South Dakota Meat Processing Factory Becomes Worst Cluster of Coronavirus Outbreak After More Than 700 Positive Cases

A meat-processing factory in South Dakota has become the single-largest cluster of coronavirus cases in both the state and the United States after more than 700 of its 3,700 employees tested positive for COVID-19. As a result, Smithfield Foods has shut down indefinitely, stating that the outbreak is in part due to the "large immigrant population" that works at the facility.

Speaking to Buzzfeed News, a Smithfield spokesperson said that it is difficult to know "what could have been done differently" given the plant's "large immigration population." That spokesperson added that "living circumstances in certain cultures are different than they are with your traditional American family." Meanwhile, a second spokesperson pointed to similar statements made by South Dakota Gov. Kristi Noem, who told Fox News last week that "99 percent" of the confirmed cases were not "happening inside the facility" but rather inside workers' homes, "because a lot of these folks who work at this plant live in the same community, the same buildings, sometimes in the same apartments."

An investigation by Buzzfeed News, however, suggested that the cluster was in part due to "a series of management missteps and half measures," as the company reportedly did not properly inform or protect workers after the first positive coronavirus cases came back in March. Although the plant posted flyers and safety notices on bulletin boards, they were only in English, despite many of the employees having a limited understanding of English. Employees also reported that the facility offered free lunch on April 1, requiring all employees to pass through the same cafeteria.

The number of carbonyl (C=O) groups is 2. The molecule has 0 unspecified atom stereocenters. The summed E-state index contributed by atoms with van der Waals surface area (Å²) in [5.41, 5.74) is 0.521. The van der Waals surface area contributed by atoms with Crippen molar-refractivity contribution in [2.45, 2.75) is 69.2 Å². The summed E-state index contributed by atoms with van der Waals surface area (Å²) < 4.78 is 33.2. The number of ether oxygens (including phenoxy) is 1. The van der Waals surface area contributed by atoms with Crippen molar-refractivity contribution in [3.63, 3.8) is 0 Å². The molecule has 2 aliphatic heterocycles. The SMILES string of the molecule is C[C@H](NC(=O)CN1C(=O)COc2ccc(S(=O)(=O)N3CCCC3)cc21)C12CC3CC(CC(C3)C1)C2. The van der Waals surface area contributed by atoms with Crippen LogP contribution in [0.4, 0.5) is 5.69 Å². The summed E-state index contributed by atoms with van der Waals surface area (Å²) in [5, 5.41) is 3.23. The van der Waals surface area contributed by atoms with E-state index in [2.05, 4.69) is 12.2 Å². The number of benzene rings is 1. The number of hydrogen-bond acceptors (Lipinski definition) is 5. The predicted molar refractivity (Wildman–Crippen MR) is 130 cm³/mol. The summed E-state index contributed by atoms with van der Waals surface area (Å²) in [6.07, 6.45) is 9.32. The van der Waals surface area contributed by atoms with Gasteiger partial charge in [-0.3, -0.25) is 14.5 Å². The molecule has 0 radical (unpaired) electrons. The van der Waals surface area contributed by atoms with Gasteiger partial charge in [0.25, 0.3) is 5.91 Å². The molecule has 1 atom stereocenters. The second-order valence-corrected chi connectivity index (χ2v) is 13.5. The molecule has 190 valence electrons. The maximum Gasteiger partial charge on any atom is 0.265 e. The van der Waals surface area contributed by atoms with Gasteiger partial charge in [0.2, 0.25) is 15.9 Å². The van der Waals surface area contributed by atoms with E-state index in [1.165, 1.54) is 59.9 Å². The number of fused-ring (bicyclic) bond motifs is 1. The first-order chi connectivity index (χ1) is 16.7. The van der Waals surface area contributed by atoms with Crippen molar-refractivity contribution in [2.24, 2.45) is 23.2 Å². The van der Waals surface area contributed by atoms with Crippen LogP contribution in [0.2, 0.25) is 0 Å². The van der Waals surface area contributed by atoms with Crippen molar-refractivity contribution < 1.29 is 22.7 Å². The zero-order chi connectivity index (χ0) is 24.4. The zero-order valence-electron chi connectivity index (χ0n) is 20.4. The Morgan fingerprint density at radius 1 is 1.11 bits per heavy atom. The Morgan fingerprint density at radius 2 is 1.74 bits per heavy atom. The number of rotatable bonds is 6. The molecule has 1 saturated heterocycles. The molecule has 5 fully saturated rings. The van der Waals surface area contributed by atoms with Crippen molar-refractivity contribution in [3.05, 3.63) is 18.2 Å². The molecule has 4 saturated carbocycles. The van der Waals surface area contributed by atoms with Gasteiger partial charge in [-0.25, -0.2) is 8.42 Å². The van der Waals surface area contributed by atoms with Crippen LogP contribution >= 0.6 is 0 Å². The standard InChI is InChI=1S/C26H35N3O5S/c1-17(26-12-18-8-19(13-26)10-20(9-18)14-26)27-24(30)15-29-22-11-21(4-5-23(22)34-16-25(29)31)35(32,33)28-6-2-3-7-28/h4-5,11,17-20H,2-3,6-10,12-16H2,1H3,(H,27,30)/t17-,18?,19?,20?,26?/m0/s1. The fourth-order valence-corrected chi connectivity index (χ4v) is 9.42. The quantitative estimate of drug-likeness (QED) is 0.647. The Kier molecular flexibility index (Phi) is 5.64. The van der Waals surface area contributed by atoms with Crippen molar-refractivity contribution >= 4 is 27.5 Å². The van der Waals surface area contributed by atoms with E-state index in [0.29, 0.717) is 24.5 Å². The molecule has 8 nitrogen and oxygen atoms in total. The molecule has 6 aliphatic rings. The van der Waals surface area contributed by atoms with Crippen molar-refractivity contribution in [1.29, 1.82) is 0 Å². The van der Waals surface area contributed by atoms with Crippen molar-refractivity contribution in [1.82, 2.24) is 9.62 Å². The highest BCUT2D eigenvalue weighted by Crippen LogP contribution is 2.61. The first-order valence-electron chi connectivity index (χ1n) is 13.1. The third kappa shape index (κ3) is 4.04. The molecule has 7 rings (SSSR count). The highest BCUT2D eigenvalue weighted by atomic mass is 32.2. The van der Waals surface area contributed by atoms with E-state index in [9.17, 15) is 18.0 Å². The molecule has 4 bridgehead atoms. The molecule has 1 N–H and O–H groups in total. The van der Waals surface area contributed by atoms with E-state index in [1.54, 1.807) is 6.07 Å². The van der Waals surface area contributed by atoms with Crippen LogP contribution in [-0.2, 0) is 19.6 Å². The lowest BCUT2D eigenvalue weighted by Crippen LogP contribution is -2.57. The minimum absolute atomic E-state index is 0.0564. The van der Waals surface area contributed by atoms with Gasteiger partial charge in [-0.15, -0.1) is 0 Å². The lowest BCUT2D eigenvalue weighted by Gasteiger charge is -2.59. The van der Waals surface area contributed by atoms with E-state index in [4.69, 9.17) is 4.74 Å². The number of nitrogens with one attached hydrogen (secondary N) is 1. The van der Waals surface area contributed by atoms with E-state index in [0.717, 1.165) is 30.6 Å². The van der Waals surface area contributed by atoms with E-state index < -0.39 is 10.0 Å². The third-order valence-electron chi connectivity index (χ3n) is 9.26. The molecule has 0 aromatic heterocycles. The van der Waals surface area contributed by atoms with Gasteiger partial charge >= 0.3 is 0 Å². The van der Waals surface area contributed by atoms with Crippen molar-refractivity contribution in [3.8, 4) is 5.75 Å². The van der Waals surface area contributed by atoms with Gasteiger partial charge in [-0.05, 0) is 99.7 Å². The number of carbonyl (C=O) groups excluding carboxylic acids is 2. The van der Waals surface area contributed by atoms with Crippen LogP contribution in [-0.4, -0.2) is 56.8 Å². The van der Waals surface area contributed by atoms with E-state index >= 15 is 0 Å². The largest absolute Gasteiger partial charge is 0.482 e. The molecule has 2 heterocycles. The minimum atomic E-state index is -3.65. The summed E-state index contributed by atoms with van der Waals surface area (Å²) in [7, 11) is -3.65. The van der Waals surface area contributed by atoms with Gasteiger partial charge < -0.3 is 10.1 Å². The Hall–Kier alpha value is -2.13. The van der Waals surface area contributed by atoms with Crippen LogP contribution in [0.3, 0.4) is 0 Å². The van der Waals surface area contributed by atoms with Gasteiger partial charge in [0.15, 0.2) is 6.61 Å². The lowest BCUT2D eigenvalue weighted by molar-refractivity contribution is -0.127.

Smithfield eventually announced that it would shut down the Sioux Falls facility for three days, during which time essential personnel would "repeat the rigorous deep cleaning and sanitization" that had been an ongoing process. However, the company later confirmed that the facility would be shuttered indefinitely. At the time, 238 employees had tested positive for the virus.

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The Sioux Falls location is the world's biggest pork producer and accounts for 4 to 5 percent of the country's pork production. Announcing its indefinite closure, Kenneth M. Sullivan, president and chief executive officer, said that it pushes "our country perilously close to the edge in terms of our meat supply."

In South Dakota, there have been more than 1,700 confirmed coronavirus cases, with the cluster at the Smithfield facility accounting for nearly half of those. Despite the outbreak, Noem has resisted calls to implement a shelter in place order, stating last week that she doesn't "believe it’s appropriate considering the data, the facts and the science that we have," according to The Daily Beast.